Mutual Recognition of Authorized Economic Operators (AEO) allows two customs administrations to recognize one another’s standards and provide reciprocal benefits to members of both programs. It also allows for the exchange of membership information and data between foreign customs administrations.
The U.S. AEO program, the Customs Trade Partnership Against Terrorism (CTPAT), has several Mutual Recognition Arrangements with other countries, indicating that both countries share similar security requirements or standards within their AEO program and verification procedures.
The goal of connecting international AEO programs through Mutual Recognition is to create a unified and sustainable security posture that enhances world-wide supply chain security and facilitates efficient global trade. Members of one country’s program can take advantage of benefits offered by its MRA partners.
Which countries does the US have mutual recognition arrangements with?
New Zealand – June 2007
Canada – June 2008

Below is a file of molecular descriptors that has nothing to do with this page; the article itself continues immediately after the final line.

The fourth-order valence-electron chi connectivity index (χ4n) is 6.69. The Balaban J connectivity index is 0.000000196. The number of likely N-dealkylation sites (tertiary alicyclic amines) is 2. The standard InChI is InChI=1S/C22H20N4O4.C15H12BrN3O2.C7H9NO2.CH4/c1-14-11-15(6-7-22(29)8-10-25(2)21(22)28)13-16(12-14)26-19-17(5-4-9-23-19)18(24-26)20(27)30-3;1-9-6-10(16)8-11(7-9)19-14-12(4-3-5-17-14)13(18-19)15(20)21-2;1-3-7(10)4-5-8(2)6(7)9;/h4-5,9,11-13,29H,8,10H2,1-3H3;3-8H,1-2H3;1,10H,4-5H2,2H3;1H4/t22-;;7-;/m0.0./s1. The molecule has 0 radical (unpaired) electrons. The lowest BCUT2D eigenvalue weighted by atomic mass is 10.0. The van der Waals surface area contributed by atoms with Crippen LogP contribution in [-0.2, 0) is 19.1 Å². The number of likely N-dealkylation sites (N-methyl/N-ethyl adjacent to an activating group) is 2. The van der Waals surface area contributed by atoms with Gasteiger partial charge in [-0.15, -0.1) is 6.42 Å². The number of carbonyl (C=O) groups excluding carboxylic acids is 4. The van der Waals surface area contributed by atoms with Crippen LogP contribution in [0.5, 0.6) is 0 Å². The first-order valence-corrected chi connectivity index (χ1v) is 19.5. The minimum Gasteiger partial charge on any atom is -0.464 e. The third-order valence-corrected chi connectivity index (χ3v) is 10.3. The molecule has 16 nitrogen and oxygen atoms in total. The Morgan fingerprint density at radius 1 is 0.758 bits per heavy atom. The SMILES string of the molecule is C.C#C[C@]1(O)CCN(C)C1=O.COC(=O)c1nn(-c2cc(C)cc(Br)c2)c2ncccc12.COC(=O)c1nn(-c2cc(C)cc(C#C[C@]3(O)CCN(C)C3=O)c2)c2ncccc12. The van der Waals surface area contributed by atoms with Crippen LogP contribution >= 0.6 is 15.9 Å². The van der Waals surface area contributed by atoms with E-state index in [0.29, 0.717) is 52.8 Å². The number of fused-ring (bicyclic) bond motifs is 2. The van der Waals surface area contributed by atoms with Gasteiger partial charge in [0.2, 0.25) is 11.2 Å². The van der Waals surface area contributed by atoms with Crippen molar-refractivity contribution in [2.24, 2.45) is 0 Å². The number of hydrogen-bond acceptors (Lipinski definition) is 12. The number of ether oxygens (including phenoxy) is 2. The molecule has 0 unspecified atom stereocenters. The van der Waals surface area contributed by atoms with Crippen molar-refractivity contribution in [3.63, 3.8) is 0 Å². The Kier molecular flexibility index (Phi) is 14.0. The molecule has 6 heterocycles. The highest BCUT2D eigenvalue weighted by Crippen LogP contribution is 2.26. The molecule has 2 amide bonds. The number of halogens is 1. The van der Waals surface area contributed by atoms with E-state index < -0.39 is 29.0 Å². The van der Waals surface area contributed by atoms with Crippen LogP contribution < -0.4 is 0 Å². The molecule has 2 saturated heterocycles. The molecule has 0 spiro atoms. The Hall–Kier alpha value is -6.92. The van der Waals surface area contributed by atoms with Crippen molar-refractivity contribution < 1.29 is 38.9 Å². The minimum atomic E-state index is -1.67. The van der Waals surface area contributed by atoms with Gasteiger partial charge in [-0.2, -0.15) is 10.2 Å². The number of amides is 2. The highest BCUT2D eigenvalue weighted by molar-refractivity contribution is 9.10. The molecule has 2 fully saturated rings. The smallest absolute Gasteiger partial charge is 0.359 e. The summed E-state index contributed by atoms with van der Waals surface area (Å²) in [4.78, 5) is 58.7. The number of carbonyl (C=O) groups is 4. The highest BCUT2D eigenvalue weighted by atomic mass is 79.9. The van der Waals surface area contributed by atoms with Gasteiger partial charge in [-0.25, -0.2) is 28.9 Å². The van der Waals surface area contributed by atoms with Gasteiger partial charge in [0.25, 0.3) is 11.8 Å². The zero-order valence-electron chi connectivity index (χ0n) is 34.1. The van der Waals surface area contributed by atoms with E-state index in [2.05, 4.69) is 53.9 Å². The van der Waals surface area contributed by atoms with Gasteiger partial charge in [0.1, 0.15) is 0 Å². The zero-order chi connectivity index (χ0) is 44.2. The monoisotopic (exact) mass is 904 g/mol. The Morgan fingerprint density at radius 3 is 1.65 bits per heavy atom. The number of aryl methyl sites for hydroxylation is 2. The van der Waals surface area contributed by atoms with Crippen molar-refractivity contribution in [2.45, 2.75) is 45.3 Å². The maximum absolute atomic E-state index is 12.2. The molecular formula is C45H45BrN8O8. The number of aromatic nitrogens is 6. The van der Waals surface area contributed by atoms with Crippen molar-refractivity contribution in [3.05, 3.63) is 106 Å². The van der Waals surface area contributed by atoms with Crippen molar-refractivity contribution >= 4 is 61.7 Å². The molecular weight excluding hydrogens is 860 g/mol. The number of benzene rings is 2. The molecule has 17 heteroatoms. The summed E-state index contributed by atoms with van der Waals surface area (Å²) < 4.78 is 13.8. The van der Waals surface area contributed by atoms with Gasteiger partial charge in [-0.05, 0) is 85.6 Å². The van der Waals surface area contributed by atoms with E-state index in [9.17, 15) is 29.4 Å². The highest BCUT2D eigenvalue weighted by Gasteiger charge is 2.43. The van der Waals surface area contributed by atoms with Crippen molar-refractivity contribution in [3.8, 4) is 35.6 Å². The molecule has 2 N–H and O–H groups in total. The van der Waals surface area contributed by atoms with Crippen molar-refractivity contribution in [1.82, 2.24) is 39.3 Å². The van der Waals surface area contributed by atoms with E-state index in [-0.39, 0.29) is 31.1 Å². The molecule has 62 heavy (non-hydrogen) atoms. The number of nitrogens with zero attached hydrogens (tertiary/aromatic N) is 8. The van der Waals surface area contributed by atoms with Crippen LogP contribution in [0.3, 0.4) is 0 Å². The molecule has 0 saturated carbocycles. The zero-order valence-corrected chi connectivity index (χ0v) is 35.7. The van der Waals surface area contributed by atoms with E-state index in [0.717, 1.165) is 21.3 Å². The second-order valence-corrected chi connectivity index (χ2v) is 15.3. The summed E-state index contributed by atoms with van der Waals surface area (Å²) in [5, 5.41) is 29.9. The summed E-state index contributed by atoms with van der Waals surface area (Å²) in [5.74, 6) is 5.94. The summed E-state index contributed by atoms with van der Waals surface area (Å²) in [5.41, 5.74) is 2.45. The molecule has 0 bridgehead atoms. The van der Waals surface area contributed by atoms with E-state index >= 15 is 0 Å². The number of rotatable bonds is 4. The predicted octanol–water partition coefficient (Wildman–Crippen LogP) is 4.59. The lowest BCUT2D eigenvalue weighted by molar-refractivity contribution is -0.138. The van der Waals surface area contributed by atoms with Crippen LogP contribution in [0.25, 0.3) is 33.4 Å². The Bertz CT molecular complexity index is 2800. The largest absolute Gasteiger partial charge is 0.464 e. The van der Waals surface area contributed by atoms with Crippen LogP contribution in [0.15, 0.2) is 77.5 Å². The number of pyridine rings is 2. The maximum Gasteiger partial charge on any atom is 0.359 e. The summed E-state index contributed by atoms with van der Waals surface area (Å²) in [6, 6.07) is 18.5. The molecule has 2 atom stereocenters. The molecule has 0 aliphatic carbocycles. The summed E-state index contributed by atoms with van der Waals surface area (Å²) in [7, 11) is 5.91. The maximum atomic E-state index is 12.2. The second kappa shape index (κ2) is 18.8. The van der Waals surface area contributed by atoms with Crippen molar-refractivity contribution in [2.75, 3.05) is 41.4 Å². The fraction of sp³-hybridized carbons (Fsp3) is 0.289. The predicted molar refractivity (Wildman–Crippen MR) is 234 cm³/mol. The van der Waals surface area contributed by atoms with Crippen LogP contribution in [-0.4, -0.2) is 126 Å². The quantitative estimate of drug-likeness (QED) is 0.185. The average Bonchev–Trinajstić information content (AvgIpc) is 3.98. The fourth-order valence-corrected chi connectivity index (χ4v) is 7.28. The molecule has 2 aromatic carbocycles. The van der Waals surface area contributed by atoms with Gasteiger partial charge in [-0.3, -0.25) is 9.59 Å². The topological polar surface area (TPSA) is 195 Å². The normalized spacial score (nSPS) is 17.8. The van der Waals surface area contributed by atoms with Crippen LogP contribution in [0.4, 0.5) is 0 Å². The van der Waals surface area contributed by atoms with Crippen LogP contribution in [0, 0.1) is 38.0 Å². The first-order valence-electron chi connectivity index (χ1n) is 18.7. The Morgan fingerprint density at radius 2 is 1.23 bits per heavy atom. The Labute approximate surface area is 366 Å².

Jordan – June 2008
Japan – June 2009
Korea – June 2010
European Union – May 2012
Taiwan – November 2012
Israel – June 2014
Mexico – October 2014
Singapore – December 2014
Dominican Republic – December 2015
Peru – September 2018
The CT Strategies team has experience negotiating Mutual Recognition Arrangements and helping program members maximize the benefits of Mutual Recognition Arrangements between their country and foreign partners. CT Strategies offers customized support for companies seeking to align their security practices with global AEO programs to receive security and trade facilitation benefits.
CT Strategies also offers a CTPAT course developed and taught by former CBP leadership and accredited by the National Customs Brokers and Forwarders Association of America (NCBFAA) that can be found on the CT Strategies e-learning academy.